Disney has a corral system and requires a proof of time to seed you appropriately. I wanted to run a half marathon this summer in order to have a proof of time to submit. I also figured it would be a good thing to get up to a half marathon distance during the summer in order to feel confident moving forward with Goofy training.
I chose to run Santa Rosa mainly because of the timing of the race and it actually got me excited to run. There were closer to home races that gave me a blah feeling or ones that took place a little too late. My first choice race was a month earlier than Santa Rosa -- it got cancelled and I am happy I had and extra month to train. I was able to do cut-back long run weeks every other week which I think helped me stay injury free.
After Big Sur I cut out the walk breaks and started at scratch at 1 mile runs. I was able to fit in two double-digit long runs before the race. I started pushing my son in the BOB stroller for runs in June. We started off with just one mile runs and by the time the race rolled around I was pushing him 6 miles twice a week. I only ran three time a week: Two stroller runs and one solo long run.
My main goal for this race was to clock a time that represented I ran the entire thing. After utilizing walk breaks all through Big Sur training I wanted to get back to continuous running.
I ran the Santa Rosa Marathon five (!?!) years ago. The race has evolved a lot since then. They have since changed the course (the current half marathon course seems to be almost exactly the same as half of the original marathon course), now have an expo, start an hour earlier, and generally are trying to feel much more "big-race" with the deletion of race-day bib pick-up. This was a real thorn in my side. Santa Rosa is not that far away from San Francisco but it is also not so close that you want to drive out there two days in a row.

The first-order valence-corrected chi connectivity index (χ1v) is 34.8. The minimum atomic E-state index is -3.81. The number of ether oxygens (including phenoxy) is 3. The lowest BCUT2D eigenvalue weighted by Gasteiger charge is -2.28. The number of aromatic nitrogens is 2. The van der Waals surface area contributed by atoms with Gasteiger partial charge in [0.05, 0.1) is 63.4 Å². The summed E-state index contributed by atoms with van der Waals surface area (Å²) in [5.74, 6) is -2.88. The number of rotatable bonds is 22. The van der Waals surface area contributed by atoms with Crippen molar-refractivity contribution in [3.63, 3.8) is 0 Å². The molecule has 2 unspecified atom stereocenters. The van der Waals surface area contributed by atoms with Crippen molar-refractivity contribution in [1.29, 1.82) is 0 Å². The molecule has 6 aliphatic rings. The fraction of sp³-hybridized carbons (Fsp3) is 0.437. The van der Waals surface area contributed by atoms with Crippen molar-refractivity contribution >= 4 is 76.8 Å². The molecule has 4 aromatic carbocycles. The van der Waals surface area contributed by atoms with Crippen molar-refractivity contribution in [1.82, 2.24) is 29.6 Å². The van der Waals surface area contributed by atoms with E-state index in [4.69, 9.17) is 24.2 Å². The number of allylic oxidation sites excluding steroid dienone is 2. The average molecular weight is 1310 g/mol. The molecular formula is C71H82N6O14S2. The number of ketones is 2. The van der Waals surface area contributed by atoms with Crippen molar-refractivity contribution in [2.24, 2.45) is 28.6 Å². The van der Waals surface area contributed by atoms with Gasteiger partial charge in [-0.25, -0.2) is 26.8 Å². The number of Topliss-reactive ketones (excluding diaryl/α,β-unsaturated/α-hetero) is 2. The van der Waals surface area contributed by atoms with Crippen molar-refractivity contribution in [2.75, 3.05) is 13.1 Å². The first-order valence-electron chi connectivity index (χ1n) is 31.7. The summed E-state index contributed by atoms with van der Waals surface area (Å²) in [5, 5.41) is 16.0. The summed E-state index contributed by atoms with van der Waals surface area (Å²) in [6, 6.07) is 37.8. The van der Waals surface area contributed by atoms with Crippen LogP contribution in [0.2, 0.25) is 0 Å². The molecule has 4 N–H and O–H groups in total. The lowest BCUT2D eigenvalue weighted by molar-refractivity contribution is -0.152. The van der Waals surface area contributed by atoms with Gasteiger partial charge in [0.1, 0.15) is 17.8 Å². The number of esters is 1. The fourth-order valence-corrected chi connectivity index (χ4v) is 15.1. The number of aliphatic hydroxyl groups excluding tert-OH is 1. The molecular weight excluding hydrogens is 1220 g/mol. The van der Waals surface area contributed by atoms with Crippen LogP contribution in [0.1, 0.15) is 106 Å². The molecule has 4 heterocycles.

My friend graciously agreed to help me with bib pick-up since getting to the expo in time with my schedule would have been close to impossible. We thought we would make a little family get-away trip out of the whole thing but logistics squashed that as a sane possibility. We thought maybe I could head up there myself for a night. I had images of languishing in a lush hotel bed with cable TV and eating proverbial bonbons saluting my postpartum night away from baby (never mind the race started so early I'd be getting up earlier than I would if I had stayed home with the baby). But I hadn't really started committing to a hotel until a month before the race in case I got injured. Ye of little faith. So when I started looking, anything that fit into my hotel fantasy was decidedly sold out or $$$$$. I'm not that picky. A good 'ole Comfort Inn would have fit the bill. Everything available was still $$$ and had reviews that were not so palatable. So I drove up there two days in a row.
Parking was a breeze in a parking structure a short walk to the race start. I had to pump on the drive up and after I parked. The portapotty line wasn't very long and moved quickly and I got to the start area with no stress. I lined up right in front of the 2:10 pacer. I would definitely recommend that if you are looking to run a good time for yourself to get to the start on time. The course is narrow the first few miles and there were a few obviously faster runners who must have started late who were looking frustrated trying to get through the crowd.